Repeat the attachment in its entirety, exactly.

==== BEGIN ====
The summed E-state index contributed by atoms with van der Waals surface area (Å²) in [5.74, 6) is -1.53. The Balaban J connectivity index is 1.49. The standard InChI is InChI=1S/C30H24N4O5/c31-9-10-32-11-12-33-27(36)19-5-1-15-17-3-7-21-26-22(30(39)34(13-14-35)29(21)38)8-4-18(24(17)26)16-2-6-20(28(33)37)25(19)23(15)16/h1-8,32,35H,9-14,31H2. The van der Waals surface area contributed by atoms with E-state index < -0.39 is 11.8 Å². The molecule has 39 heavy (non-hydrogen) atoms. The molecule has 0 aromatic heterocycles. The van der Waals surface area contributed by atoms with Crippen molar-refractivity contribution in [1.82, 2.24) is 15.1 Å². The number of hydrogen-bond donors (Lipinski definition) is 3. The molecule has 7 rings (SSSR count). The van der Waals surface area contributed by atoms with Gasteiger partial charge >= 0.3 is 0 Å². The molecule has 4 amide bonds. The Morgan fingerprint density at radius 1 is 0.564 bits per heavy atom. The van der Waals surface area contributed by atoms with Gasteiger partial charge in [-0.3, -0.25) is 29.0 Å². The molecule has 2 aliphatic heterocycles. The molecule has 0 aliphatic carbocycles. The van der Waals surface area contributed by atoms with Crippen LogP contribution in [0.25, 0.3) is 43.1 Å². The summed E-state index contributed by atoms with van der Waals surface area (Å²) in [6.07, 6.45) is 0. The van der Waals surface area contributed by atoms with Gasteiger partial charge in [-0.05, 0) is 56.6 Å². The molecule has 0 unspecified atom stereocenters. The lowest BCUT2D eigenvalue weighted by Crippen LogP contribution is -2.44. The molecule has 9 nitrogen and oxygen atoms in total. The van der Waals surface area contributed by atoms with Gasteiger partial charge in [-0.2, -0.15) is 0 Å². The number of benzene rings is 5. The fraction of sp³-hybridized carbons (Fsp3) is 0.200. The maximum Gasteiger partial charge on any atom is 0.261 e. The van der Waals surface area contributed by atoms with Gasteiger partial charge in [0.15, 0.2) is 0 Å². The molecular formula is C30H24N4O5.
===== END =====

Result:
The summed E-state index contributed by atoms with van der Waals surface area (Å²) in [5.74, 6) is -1.53. The Balaban J connectivity index is 1.49. The standard InChI is InChI=1S/C30H24N4O5/c31-9-10-32-11-12-33-27(36)19-5-1-15-17-3-7-21-26-22(30(39)34(13-14-35)29(21)38)8-4-18(24(17)26)16-2-6-20(28(33)37)25(19)23(15)16/h1-8,32,35H,9-14,31H2. The van der Waals surface area contributed by atoms with E-state index < -0.39 is 11.8 Å². The molecule has 39 heavy (non-hydrogen) atoms. The molecule has 0 aromatic heterocycles. The van der Waals surface area contributed by atoms with Crippen molar-refractivity contribution in [1.82, 2.24) is 15.1 Å². The number of hydrogen-bond donors (Lipinski definition) is 3. The molecule has 7 rings (SSSR count). The van der Waals surface area contributed by atoms with Gasteiger partial charge >= 0.3 is 0 Å². The molecule has 4 amide bonds. The Morgan fingerprint density at radius 1 is 0.564 bits per heavy atom. The van der Waals surface area contributed by atoms with Gasteiger partial charge in [-0.3, -0.25) is 29.0 Å². The molecule has 2 aliphatic heterocycles. The molecule has 0 aliphatic carbocycles. The van der Waals surface area contributed by atoms with Crippen LogP contribution in [0.25, 0.3) is 43.1 Å². The summed E-state index contributed by atoms with van der Waals surface area (Å²) in [6.07, 6.45) is 0. The van der Waals surface area contributed by atoms with Gasteiger partial charge in [-0.05, 0) is 56.6 Å². The molecule has 0 unspecified atom stereocenters. The lowest BCUT2D eigenvalue weighted by Crippen LogP contribution is -2.44. The molecule has 9 nitrogen and oxygen atoms in total. The van der Waals surface area contributed by atoms with Gasteiger partial charge in [-0.2, -0.15) is 0 Å². The number of benzene rings is 5. The fraction of sp³-hybridized carbons (Fsp3) is 0.200. The maximum Gasteiger partial charge on any atom is 0.261 e. The van der Waals surface area contributed by atoms with Gasteiger partial charge in [0.15, 0.2) is 0 Å². The molecular formula is C30H24N4O5.